Tim Ripley/DUBAI

British Aerospace is still hoping to sell more Hawk trainers to the United Arab Emirates in spite of speculation that the Germans have swung a deal to provide the Gulf country with Dassault Alpha Jets.

Jerry Wooding, BAe's managing director for Middle East and Latin America, says that no matter what the decision of the UAE over the Alpha Jets, it was the strategic intent of the company to be involved in the overall modernisation and upgrading of the UAE air force's flying training infrastructure.

"We would like to provide the UAE with an overall training support package," says Wooding. "If the UAE decides to take the Alpha Jet we will support their decision."

The UAE's "huge" requirement to train new fighter pilots means there are still opportunities for more Hawk sales, says Wooding.


BAe has already sold 34 Hawks, 17 Mk 63s and 17 Mk 102s, to the UAE air force. More could be provided to help them deal with a looming "bottleneck" in their pilot training programme because of the country's imminent purchase of new top range fighters, including scores of Dassault Mirage 2000s and Lockheed Martin F-16s. "There is a market opportunity for more Hawks ­ we are optimistic," says Wooding.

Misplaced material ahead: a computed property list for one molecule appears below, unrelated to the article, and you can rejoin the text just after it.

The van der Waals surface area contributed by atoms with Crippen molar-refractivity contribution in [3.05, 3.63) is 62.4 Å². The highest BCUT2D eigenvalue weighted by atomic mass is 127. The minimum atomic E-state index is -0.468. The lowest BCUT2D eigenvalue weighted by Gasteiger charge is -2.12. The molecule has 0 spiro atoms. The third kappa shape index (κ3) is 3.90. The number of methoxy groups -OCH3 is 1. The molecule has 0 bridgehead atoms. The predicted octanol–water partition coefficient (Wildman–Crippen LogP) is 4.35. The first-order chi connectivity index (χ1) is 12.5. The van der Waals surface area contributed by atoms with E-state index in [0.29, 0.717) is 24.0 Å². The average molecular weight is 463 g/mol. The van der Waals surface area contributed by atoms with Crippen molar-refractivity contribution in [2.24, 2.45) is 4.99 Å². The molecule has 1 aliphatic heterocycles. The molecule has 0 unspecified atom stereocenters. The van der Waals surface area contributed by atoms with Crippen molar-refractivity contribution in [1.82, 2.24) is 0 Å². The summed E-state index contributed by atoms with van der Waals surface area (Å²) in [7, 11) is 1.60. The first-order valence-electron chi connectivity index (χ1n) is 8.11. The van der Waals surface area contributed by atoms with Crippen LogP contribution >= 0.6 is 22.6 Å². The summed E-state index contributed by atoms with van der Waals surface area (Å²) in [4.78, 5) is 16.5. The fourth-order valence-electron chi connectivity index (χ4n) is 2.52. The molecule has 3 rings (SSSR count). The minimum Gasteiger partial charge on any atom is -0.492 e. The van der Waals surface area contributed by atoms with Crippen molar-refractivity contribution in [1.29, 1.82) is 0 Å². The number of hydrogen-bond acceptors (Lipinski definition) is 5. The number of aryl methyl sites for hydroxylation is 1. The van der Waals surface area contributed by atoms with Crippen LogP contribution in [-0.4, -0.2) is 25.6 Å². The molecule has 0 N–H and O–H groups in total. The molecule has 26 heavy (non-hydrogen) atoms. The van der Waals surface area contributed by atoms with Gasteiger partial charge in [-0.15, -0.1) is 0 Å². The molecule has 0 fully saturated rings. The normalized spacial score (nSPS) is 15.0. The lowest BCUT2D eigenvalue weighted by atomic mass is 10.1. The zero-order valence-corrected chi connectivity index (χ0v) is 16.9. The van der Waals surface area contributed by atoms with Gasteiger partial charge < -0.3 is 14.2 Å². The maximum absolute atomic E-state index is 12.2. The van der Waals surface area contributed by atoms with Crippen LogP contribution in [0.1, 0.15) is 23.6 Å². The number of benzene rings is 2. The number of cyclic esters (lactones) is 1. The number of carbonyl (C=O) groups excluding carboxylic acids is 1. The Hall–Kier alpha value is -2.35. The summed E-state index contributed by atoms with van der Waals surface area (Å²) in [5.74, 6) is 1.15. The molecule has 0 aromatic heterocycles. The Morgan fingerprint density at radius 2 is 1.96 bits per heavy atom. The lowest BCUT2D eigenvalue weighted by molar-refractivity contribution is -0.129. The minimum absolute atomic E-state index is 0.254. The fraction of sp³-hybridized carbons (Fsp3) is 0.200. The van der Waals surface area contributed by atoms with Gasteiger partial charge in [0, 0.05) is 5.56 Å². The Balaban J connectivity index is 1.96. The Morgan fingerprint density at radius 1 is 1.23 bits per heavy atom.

It now appears that the German Green Party is asking for the Alpha Jet deal to be re-considered. The party, which is a member of the German ruling coalition, is worried about the ground attack capabilities of the aircraft being offered to the UAE.

It has requested that the German Federal Security Commission, which approves all arms exports, look again at the offer to the UAE. "The Greens thought these were trainers not attack aircraft and are upset," says one source close to the deal.

Source: Flight Daily News